March 4, 2019
Released On May 6, 2016
Released By Med School Music
It seems understated to say that long-term relationships are complicated. We all grow up with experiences which define us. The way we interact with the world is emotionally chiseled into our personalities as permanently and irreparably as a river carves its path through solid stone. It stands to reason then that when you find someone with whom you have a certain connection that outlasts your various proclivities then there must be some overlap or coherence in how you approach things. Christine and Stefan Whestphal are a husband and wife team who make their living in the field of sound and noise production for both commercial and artistic purposes. This will come as a surprise to no one who happened upon their 2016 LP, Here’s To Them under their name Rawtekk.
From beginning to end, the album is a rich tapestry of dark, brooding, organic, and techno sounds which soothe as much as they upset. From every angle, it’s a manifestation of dichotomies and contradictions. It’s stark, yet rich. It’s upbeat and atmospheric. It’s simple at times and complex at others. It surfaces a funky groove and plunges into the dark sinister depths of audio despair. They came together blending Stefan’s aptitude for music production with Christine’s songwriting direction, and they’ve clearly used the push and pull of their own experiences to create an incredibly affecting record which covers ground from ambient to drum ‘n’ bass.
But let’s be honest — the same could be said of almost any drum ‘n’ bass or dubstep record from the last few years that deals in the sinister. It’s not difficult to make a bass synth snarl and drone anymore. The difference with this record in particular is the sweetness of Christine’s child-like vocal delivery playing like a lost child among the tall dark grass that Stefan creates in beats. When listening to “Aeons,” the melody rolls like watery cascades across the back of a gnarled snake. The hissing could be imagined as gentle sea foam making its way across the surface of a beach or being stared down by a dark, fork-tongued serpent from some dark imaginary place. There’s a strange urgency to the record which only breaks for the extremely powerful and more accessible “Harbour.”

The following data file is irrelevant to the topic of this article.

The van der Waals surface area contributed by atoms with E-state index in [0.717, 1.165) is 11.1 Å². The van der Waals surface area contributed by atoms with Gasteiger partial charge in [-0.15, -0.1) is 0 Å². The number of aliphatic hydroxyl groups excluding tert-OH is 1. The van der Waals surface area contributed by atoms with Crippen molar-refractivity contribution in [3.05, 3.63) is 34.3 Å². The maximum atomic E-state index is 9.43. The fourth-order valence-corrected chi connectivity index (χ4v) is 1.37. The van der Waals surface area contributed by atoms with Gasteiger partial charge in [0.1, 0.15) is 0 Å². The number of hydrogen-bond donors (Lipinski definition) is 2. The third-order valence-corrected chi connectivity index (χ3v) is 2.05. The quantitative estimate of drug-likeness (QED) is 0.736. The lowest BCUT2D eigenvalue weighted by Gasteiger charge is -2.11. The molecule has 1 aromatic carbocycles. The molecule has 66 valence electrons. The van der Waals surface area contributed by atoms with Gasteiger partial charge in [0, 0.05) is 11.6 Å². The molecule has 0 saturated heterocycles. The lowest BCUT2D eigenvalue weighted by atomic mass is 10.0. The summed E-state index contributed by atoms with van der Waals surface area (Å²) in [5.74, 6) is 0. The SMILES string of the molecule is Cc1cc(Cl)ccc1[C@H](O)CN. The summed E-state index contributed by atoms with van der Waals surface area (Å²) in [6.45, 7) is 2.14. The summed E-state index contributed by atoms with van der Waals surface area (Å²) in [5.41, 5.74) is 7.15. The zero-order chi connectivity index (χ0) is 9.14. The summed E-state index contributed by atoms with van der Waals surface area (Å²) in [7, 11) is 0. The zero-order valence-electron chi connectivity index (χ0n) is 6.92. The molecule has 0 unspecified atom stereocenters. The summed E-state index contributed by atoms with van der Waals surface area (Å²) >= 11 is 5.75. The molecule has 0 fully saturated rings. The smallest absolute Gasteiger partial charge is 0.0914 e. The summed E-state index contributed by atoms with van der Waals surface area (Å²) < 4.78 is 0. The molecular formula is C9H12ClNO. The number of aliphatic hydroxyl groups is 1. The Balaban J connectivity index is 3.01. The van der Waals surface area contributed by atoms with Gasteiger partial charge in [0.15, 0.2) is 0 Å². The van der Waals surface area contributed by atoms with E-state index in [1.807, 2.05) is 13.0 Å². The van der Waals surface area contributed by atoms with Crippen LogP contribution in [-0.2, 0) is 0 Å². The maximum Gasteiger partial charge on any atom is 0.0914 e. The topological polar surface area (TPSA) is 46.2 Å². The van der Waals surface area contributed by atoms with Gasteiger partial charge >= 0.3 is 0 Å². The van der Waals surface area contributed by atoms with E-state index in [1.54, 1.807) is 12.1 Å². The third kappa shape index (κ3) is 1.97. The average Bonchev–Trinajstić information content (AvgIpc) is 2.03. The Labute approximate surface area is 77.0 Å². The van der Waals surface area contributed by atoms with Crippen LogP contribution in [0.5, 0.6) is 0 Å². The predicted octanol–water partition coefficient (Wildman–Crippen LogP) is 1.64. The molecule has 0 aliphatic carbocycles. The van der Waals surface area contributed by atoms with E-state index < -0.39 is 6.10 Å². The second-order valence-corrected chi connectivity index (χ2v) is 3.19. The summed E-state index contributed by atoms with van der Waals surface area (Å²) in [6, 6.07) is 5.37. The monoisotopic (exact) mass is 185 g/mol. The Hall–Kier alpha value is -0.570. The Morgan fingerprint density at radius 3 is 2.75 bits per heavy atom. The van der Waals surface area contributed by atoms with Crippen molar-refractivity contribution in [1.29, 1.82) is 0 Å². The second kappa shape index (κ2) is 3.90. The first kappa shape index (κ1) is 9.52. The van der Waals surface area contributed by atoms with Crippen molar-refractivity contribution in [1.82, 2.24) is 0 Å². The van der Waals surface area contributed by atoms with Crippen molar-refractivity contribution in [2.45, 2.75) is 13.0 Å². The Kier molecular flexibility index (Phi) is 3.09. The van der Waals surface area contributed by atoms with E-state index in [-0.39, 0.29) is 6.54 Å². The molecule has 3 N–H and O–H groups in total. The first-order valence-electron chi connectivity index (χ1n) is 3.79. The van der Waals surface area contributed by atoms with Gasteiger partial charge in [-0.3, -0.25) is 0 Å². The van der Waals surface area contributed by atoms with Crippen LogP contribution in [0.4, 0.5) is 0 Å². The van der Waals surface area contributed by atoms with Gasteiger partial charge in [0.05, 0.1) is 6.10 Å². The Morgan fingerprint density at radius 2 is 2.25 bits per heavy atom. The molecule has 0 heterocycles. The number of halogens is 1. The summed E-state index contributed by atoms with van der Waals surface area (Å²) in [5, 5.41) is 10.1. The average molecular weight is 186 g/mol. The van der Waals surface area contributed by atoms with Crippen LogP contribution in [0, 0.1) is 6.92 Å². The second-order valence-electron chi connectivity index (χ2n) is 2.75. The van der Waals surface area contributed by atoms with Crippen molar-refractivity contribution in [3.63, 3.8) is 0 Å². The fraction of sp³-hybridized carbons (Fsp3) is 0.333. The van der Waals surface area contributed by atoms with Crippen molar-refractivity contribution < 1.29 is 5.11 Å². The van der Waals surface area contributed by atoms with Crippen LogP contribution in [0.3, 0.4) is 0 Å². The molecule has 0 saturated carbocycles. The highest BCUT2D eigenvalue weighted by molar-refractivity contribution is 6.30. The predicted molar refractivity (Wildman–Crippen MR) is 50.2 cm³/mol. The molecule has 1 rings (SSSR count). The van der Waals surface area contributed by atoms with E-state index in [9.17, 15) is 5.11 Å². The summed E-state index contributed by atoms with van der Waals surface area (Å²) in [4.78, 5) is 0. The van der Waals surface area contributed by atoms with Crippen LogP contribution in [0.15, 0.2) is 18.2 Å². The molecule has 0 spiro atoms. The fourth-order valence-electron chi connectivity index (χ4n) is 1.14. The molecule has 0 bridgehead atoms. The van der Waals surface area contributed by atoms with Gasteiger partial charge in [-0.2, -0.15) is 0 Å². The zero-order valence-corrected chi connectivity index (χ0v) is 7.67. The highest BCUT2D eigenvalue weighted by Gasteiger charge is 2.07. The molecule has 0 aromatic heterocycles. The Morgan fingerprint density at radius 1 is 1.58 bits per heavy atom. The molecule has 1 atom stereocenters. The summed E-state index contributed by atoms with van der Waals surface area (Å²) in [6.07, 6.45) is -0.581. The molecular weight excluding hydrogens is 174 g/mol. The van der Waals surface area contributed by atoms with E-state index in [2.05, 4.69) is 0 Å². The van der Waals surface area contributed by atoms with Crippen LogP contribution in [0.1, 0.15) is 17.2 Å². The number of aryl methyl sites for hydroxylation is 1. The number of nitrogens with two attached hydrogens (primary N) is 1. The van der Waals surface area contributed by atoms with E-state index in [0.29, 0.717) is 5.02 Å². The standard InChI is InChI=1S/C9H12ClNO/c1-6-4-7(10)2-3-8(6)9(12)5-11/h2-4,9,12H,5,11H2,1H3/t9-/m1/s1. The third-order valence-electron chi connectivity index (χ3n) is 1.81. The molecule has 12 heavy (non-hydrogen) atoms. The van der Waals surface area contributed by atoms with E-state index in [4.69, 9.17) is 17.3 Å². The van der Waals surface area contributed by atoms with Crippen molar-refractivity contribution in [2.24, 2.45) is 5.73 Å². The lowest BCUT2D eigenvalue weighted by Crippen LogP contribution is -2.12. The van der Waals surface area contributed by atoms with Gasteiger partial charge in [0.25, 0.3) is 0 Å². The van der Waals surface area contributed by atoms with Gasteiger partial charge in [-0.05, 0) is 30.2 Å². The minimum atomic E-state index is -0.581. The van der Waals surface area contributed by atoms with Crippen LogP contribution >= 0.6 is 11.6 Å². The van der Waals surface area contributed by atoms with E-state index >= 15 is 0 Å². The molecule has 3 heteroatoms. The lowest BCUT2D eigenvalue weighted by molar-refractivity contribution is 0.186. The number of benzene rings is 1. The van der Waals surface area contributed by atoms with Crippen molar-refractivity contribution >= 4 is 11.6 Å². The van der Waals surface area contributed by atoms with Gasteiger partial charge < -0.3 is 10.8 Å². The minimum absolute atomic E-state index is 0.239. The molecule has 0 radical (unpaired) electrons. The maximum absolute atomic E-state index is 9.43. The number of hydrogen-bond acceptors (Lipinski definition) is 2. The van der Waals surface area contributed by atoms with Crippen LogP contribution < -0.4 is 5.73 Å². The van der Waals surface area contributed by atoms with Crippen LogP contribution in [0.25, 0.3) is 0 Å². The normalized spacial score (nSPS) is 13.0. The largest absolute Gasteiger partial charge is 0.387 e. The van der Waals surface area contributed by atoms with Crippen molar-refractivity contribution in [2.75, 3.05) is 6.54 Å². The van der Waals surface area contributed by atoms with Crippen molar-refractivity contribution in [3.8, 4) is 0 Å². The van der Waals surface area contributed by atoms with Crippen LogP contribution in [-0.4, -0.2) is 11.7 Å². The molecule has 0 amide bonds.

Stefan doesn’t just demonstrate his prowess with rhythms and drum ‘n’ bass aesthetics, he absolutely kills it. He shows that he could play in the same fields as minimalist perfectionists like Homemade Weapons, Red Army, or Goldie, but the couple don’t stop there. With their combined creativity, the LP emerges as something beyond a simple drum ‘n’ bass record pounding out the same old breaks and liquid acid synths. Here’s To Them is a dark and scary beast which clicks, pops, and stomps into existence on “The Hatch,” and then winds up smashing everything you thought you knew with the audio violence of “Extinction“’s electronic wooly mammoth wail.
Best experienced on a system with some manner of sub-bass to deliver its murkier moments, the album would be an acquired taste for more pedestrian palettes. There are tracks you can dance to, but it’s not exactly a dance album. It’s value is predominantly in appreciating the nuance with which music — and more accurately, sound — can be used to convey not just emotions but the complex dynamics with which those emotions can interact. The booms, yawns, and thuds illustrate the expanse of the unknown, the turbulent, and the terrifying, while the pitched-up vocals and more organic elements of keyboard melody illustrate comfort, order, reason, and healing. Here’s To Them may not be the record you turn on when company comes to dinner, but it’s a work of art which, like many other great works, can be appreciated on its own terms as a new, innovative take on a somewhat tired genre. Here’s To Them is, in this music fan’s opinion, one of the most exciting new records in the electronic music genre in recent years and I’m excited to see what Rawtekk’s particular personal dynamics produce next.
And if none of that appeals to you, it still sounds absolutely epic cranked up on a car stereo.
Stefan and Christine Westphal — the vanguard of the neuro electronica scene, boldly pushing drum ‘n’ bass into the future.